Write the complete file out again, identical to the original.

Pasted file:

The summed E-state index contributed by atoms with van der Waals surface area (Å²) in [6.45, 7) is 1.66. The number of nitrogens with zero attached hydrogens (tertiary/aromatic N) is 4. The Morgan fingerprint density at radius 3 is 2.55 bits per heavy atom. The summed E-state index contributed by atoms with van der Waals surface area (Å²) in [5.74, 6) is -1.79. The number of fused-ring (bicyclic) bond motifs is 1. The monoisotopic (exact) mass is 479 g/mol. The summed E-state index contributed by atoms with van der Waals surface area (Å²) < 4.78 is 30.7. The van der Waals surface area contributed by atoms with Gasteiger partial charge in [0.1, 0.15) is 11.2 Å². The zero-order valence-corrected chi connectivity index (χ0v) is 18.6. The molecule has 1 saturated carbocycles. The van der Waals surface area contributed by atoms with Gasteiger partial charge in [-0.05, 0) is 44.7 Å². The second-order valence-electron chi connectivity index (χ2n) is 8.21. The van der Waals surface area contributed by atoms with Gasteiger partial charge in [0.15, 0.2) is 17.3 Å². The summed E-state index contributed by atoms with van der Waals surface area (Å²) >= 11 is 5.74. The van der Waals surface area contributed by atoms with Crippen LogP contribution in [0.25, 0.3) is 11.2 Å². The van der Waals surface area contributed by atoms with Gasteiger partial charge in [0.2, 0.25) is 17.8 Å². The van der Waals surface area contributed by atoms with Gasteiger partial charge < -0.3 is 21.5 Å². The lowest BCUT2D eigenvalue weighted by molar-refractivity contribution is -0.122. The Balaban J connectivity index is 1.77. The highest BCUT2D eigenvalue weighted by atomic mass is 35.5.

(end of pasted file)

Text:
The summed E-state index contributed by atoms with van der Waals surface area (Å²) in [6.45, 7) is 1.66. The number of nitrogens with zero attached hydrogens (tertiary/aromatic N) is 4. The Morgan fingerprint density at radius 3 is 2.55 bits per heavy atom. The summed E-state index contributed by atoms with van der Waals surface area (Å²) in [5.74, 6) is -1.79. The number of fused-ring (bicyclic) bond motifs is 1. The monoisotopic (exact) mass is 479 g/mol. The summed E-state index contributed by atoms with van der Waals surface area (Å²) < 4.78 is 30.7. The van der Waals surface area contributed by atoms with Gasteiger partial charge in [0.1, 0.15) is 11.2 Å². The zero-order valence-corrected chi connectivity index (χ0v) is 18.6. The molecule has 1 saturated carbocycles. The van der Waals surface area contributed by atoms with Gasteiger partial charge in [-0.05, 0) is 44.7 Å². The second-order valence-electron chi connectivity index (χ2n) is 8.21. The van der Waals surface area contributed by atoms with Gasteiger partial charge in [0.15, 0.2) is 17.3 Å². The summed E-state index contributed by atoms with van der Waals surface area (Å²) >= 11 is 5.74. The van der Waals surface area contributed by atoms with Crippen LogP contribution in [0.25, 0.3) is 11.2 Å². The van der Waals surface area contributed by atoms with Gasteiger partial charge in [0.2, 0.25) is 17.8 Å². The van der Waals surface area contributed by atoms with Gasteiger partial charge < -0.3 is 21.5 Å². The lowest BCUT2D eigenvalue weighted by molar-refractivity contribution is -0.122. The Balaban J connectivity index is 1.77. The highest BCUT2D eigenvalue weighted by atomic mass is 35.5.